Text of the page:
I have downloaded and subsequently watched 5 series of Downton Abbey, including the Christmas specials.

It was my wife who decided she wanted to watch them. Nothing unusual in that you may think, but she is Belgian and therefore not necessarily attracted to English costume soap operas.

I agreed to watch a couple, give my verdict, then leave her alone with the rest. If you read my mini bio on the “About the Author” page, you will understand my reluctance to watch more than two episodes.

In all honesty, I was pleasantly surprised. Living in Spain, as I do, meant that Downton Abbey was not a regular topic of conversation in the village, so we had no recommendations, just what we had read in our TV and film bible, IMDB.

I must also admit that I expected a high definition version of Upstairs, Downstairs which I suppose is what I got really.

The actual programme is very well produced and directed, but then again, that is to be expected when made by either ITV or the BBC. I found it a little strange that, although set in North Yorkshire, the show was filmed in Berkshire. My old fashioned logic seems to think that, if something is set in Yorkshire, then it should be filmed in Yorkshire. It is also very well cast and I must admit to an element of surprise upon seeing world renowned actresses such as Maggie Smith and Shirley MacLaine mixing it with the ex Coronation Street and Benidorm players. Rob James Collier is particularly good as the scheming Thomas.

Also worth a mention were the performances of two of the cast of the 1980’s comedy Ever Decreasing Circles, notably Penelope Wilton and Peter Egan. Penelope Wilton’s dialogues with Maggie Smith are some of the most entertaining on TV. It is a pity Richard Briers didn’t hang around long enough to take part, he would have made an excellent Gamekeeper.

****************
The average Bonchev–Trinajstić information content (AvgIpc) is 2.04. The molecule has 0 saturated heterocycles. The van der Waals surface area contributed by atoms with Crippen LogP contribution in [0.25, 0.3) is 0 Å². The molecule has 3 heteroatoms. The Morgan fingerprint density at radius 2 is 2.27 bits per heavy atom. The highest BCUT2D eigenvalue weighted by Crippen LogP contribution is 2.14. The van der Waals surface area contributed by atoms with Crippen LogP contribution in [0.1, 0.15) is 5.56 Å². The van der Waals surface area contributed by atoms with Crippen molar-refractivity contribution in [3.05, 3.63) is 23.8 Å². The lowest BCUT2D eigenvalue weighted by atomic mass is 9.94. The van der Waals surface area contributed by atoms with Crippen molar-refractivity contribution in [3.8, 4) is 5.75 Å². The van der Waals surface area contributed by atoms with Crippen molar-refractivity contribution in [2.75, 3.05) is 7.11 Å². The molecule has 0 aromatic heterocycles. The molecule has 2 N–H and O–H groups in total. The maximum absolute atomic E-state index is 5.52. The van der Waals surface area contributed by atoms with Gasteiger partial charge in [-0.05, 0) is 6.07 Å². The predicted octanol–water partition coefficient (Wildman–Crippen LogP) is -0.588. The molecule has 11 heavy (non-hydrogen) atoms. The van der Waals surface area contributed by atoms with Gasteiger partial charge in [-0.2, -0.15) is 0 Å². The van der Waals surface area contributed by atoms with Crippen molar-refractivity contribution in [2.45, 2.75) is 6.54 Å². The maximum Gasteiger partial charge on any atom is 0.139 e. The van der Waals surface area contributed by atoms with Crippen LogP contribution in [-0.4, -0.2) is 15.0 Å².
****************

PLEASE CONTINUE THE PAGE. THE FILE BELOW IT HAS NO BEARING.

Hugh Bonneville is very convincing in the role of Lord Crawley and even had me disliking him for most of the series, with his upper class ways and values, such as wearing uniform during the war when not a serving soldier and distinguishing between when to spill food over your white tie as opposed to your black tie. Elizabeth McGovern is excellent as his American wife, although I don’t think they are very well matched and would be surprised that a woman like her would fall for a man like him if there were no money or power involved.

The rest of the roles are also excellently played and the story lines, although a little exaggerated sometimes, are mainly believable with a lot of attention paid to detail.

The only character I think brings nothing to the programme is Tom, the Irish chauffeur who marries Cybil and becomes a member of the family. Apart from being an unrealistic scenario, the character is supposed to define the difference in class and upbringing between a working class Irish loyalist and the landed gentry of England. He does this to an extent but I still wonder what the point of it is. Downton Abbey would have been just as good, if not better, without this character. It would have been far more realistic, upon the death of Cybil, if Tom had been thrown out by the family and allowed to see his daughter by arrangement with one of the nannies.

Anyway, congratulations to ITV on making a soap opera whereby I have actually watched every episode and am looking forward to the next series. Apparently the next series is the last one, which is probably a good thing as standards tend to start dropping if an idea is taken too far, and that is something that should not happen to Downton Abbey.


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